As for the distinction between Colorado's statewide animal ordinance, which exempts veterinary personnel from being able to file vicious dog charges, and Lafayette's, which allows them to do so, Bensman declines to weigh in, citing the ongoing litigation. However, he points out a comment by Dr. Donald Dodge, founder of the Japser Animal Hospital, posted on the Boulder Daily Camera website report about Spork. In it, Dodge says that he'll argue for this particular loophole to be closed after the current controversy has been resolved.
In the meantime, Bensman urges people not to rush to judgment based on media reports that, in his opinion, didn't tell the whole story. The only exception he mentions is the version presented by Channel 4, which featured the photo of the injured vet tech seen above.
His choice for a more appropriate headline for Spork stories? "'Vet Tech Maimed by Spork the Dachshund,'" he says.
Look below to see a press release about Spork put out by the City of Lafayette, a release issued by Dr. Dodge, and Dodge's comment on the Daily Camera website.
City of Lafayette press release:
Lafayette, Colorado -- February 24, 2010
The City of Lafayette sent out the following response to those who wrote emails about Spork the Dog:
The City of Lafayette is in receipt of your inquiry regarding a dachshund named Spork. Please permit me to share some observations.
Several years back in rewriting the City code, the City decided to not go the way of breed specific regulations as it related to vicious animals. Rather the City put in place conditions for the code enforcement and the courts to manage vicious animals. This non-breed specific effort was applauded by other cities and animal advocate groups. In no way does it require 'euthanization" other than in extreme circumstances as determined by the Judge.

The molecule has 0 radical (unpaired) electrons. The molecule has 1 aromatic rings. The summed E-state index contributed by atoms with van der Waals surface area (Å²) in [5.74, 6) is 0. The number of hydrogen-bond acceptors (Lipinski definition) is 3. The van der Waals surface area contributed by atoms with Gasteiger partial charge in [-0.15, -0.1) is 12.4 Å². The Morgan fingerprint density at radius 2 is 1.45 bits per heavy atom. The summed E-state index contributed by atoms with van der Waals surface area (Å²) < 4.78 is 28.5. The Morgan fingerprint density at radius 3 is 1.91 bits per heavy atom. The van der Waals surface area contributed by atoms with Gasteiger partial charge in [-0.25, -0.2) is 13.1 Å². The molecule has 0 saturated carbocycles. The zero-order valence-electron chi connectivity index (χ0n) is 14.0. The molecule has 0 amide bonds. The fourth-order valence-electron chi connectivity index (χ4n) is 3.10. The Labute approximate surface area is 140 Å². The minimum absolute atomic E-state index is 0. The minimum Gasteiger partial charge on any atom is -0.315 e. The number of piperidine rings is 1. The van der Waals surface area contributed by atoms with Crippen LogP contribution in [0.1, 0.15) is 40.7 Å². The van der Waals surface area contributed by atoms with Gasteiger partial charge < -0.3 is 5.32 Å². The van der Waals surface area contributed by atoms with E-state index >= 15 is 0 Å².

The Spork incident happened in August of 2009. The veterinary technician then made a decision to file a report with the Police Department. The bite was serious requiring medical attention and care by a plastic surgeon.
The case goes before our Municipal Judge in April. We are confident that he will review all the facts of the case based upon the evidence presented in court, decide whether a violation occurred, and take appropriate action only if there was a violation.
It is significant to note that the ordinance governing vicious animals does allow immediate impoundment in the most serious cases. In this case, Spork was not immediately impounded. The public should understand that once charges are filed with the court, any interference with the judicial process by City Council or Staff could jeopardize the due process rights of all interested parties. Thanks for reading this.
City of Lafayette
Jasper Animal Hospital statement By: Dr. Donald Dodge, Veterinarian and Founder, Jasper Animal Hospital